They came back to Kasol and after a fulfilling Israeli meal to they drove to Kullu to get the bus back to the plains . Shanti accompanied him the whole way. Now was to say goodbye  until next time.

40 kullu bus stand (1 of 1)

 

Details of the trek

  1. Elevations: Bhunter-1089m. kasol and Chalal-1600m, Grahan-2300m, Thunja-2500m.
  2. Itinerary:
    Day one (leisure day): Bhuntar to Kasol (1 hour. cab 200 Rs per head, or bus)Stay in Kasol or Chalal, or roam around nearby places. this day can be omitted in case of need or adjusted in between if you want to chill at Grahan for one day.
    Day two: Kasol to thunja (4-5 hours). One can go to Grahan via Thunja.
    Day three: Grahan to Kasol and back to Kullu (Kasol to Kullu cab 1400 Rs. kasol to Bhuntar cab 900 Rs.).
  3. The trail to Grahan: from the main square of Kasol, standing in front of Moon Dance Cafe, take the road that goes right. You will soon encounter a bridge. Do not cross that, instead, continue on the trail that goes along with the stream on its left. Alternatively, from the market, there are two road-heads in front of the Taxi drivers union office. The left one goes towards Manikaran. Do not take that. Take the right one, cross the same bridge and take the trail now on your left. After a few hundred meters, on your right side, you will see a Shepherd’s hut and a small trail going right beside it. That is the trail to Grahan. In case you want to take the trail less traveled, keep left, always. This will take you to Thunja.
  4. While coming back, buses can be boarded from Bhunter although for online booking, they can not be booked from there. One can call HRTC Manali office and arrange for the bus to stop at Bhuntar in case of need.
  5. Other short and easy treks around kasol: Kheerganga, Tosh, Malana, Rasol.
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Of Making Fun, Friends and Fire…Tales from Kedarkantha Trek in December

The possibility of this trek was hovering around for months as I discussed this trek with one of my oldest buddies from school. It just had to happen and the excitement was boundless for many a reason. This was my first trek in Uttarakhand Himalayas and that too with school friends. To top it up, nothing is cooler than any Himalayan trek in December! Literally!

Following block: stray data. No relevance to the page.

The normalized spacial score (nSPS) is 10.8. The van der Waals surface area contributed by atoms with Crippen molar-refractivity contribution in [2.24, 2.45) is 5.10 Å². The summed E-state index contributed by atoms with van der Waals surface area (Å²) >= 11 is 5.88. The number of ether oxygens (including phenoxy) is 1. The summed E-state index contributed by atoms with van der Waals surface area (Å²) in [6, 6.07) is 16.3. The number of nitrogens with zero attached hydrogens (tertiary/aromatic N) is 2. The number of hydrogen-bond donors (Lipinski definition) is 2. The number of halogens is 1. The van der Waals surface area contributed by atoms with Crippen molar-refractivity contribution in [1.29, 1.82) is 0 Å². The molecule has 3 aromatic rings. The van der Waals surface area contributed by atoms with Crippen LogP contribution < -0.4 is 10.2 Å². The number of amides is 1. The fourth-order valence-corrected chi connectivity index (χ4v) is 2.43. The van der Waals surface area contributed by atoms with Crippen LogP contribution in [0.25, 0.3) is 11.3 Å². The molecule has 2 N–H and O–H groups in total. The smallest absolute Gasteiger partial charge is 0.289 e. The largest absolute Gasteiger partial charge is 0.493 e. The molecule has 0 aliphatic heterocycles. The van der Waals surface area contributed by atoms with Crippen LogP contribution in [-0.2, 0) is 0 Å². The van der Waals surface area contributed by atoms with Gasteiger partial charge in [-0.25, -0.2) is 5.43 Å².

Not having an option to trek independently, we booked our seats in a guided trek organization (about which I wish to write a separate blog discussing the pros and cons of guided trek organizers).

Day 1: Dehradun to Sankri

After reaching Dehradun on 15th December at 10 pm, we hurriedly took shelter in a Hotel near to the railway station as this was our pick up point next day. We started at around 8am in the morning and thus begun the journey with making new friends. We stopped at Kempty falls to break our fast with an amazing balcony view.

view from the balcony of breakfast point near kempty falls
view from the balcony of breakfast point near kempty falls

Sankri is almost 200km and the sleepiness and the beautiful mountains kept on playing a tug of war in side our minds. We did not really realize when we left the Yamuna valley and were moving along the beautiful Tons river.

Tons river on the way
Tons river on the way

Once again we stopped for lunch at Purola and reached Sankri just before sunset. Sankri is a small village on the outskirts of Govind Pashu Vihar National park and Wildlife Sanctuary. We could spot only two prominent hotels and some more dhabas and shops selling basic necessities. No mobile networks operate here except for BSNL. We were given accommodation in one of the hotels and soon were served tea and snacks followed by briefing on the trek by our trek leaders. Soon we were served delicious food, most unlikely of the kind that one supposed to get in a trek. By the taste of the food, we could not say whether we were on a trek or a luxurious vacation. And this continued till the end of our trek.

While we were savoring the delicious food, a very disturbing forest fire distant in the mountains was continuously spreading its hot breath. and just like this day, every next day while we enjoyed our exceptionally good food, or walked beneath dense forest, or tried hard to summit, somewhere there were always some horrible forest fire spreading its wings.

sunset at sankri
sunset at sankri
moonlit night at Sankri
moonlit night at Sankri
a distant forest fire seen from Sankri
a distant forest fire seen from Sankri

Day 2: Sankri (6400ft) to juda ka Talab (9100ft) – 4km